As other whales do, sei whales use vocalisations for communication and, perhaps, underwater navigation and prey location. Increased noise from ship traffic, seismic surveys and military sonars could all have an impact on sei whales. It could, among other things, lead to behaviour alterations (e.g. fleeing, diving, cessation of feeding) or to damages in the structure of the ears, causing temporary or permanent loss of hearing.

Persistent organic pollutants

Persistent organic pollution levels in sei whales are not known. As with other marine mammal species, it may have an impact on reproduction and limit the recovery of certain populations.

Climate change

El Niño is a naturally occurring weather pattern mainly impacting the equatorial Pacific, but that can also affect climate elsewhere. A warming climate seems to affect the intensity of the events, thus also enhancing the impact (Fasullo et al., 2018). The 2014-2016 El Niño was the worst in 15 years, contributing to record-breaking seasons in tropical cyclone basins.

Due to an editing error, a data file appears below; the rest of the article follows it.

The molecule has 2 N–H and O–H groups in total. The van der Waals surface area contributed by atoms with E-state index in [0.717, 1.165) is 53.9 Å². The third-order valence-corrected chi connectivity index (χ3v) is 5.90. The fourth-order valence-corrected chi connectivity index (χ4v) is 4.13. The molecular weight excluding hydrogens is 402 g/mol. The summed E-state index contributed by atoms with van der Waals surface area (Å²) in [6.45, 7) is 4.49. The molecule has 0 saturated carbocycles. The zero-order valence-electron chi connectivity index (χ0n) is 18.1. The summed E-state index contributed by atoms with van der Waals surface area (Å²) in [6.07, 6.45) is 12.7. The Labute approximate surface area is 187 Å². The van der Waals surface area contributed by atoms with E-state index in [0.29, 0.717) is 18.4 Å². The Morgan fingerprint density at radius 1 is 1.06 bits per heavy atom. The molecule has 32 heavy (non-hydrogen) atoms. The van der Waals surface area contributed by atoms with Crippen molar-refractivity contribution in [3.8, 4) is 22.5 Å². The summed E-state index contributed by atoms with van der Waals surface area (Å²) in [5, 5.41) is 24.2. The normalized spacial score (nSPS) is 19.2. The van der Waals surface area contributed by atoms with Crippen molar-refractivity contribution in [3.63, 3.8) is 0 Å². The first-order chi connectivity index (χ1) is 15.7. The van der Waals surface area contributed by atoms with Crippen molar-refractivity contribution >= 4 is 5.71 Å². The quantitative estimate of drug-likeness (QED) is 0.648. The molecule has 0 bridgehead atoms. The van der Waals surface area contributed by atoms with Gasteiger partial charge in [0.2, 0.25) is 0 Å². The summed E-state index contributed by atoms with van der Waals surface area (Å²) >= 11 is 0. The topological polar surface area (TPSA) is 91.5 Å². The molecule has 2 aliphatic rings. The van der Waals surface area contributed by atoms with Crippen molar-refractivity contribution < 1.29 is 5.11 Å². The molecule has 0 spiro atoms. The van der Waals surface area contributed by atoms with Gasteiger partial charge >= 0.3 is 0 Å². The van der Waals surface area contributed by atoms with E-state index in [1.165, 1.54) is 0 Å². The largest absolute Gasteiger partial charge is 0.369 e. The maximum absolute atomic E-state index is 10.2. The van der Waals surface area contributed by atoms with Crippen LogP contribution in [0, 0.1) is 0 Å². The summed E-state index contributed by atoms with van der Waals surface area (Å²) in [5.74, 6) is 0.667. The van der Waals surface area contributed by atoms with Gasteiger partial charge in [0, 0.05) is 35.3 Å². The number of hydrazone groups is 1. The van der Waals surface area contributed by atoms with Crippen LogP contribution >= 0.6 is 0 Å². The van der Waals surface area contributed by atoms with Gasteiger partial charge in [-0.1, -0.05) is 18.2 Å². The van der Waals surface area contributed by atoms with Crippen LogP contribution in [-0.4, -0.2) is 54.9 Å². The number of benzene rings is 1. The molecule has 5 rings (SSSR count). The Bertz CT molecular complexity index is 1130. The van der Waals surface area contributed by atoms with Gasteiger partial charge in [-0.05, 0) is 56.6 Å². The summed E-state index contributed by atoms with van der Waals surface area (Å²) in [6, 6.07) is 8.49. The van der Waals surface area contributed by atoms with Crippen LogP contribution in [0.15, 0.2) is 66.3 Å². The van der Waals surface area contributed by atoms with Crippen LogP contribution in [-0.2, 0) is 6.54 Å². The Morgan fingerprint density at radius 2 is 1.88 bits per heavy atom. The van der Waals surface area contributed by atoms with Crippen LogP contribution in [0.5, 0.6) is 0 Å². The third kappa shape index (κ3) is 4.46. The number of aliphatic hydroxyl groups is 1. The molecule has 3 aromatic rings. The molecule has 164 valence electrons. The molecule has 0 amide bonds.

There are indications that the cause of the biggest single baleen whale mass mortality event was a harmful toxic algae bloom caused by this El Niño event. At least 343 baleen whales, primarily sei whales, were found stranded in remote waters in Chile. Investigations showed that the they died at sea, close to where they beached., which could further indicate that marine mammals are among the first oceanic megafauna victims of climate change (Häussermann et al., 2017).

Warming oceans could also affect prey distribution, in turn altering sei whale distribution and/or cause lack of prey and a shift in diet.

Research in NAMMCO member countries

There is no active research on the sei whale in NAMMCO member countries. However, sei whale sightings during the North Atlantic Sightings Surveys (NASS) are recorded. This has provided the basis for several recent abundance estimates in the Central North Atlantic (e.g. Pike et al., 2011, 2019a,b). As these latest surveys only have covered parts of the sei whale distribution area, and not the core range, these estimates are only partial. See also 6. Current Abundance and Trends.

The sei whale’s status is also regularly discussed in the various Working Groups of NAMMCO.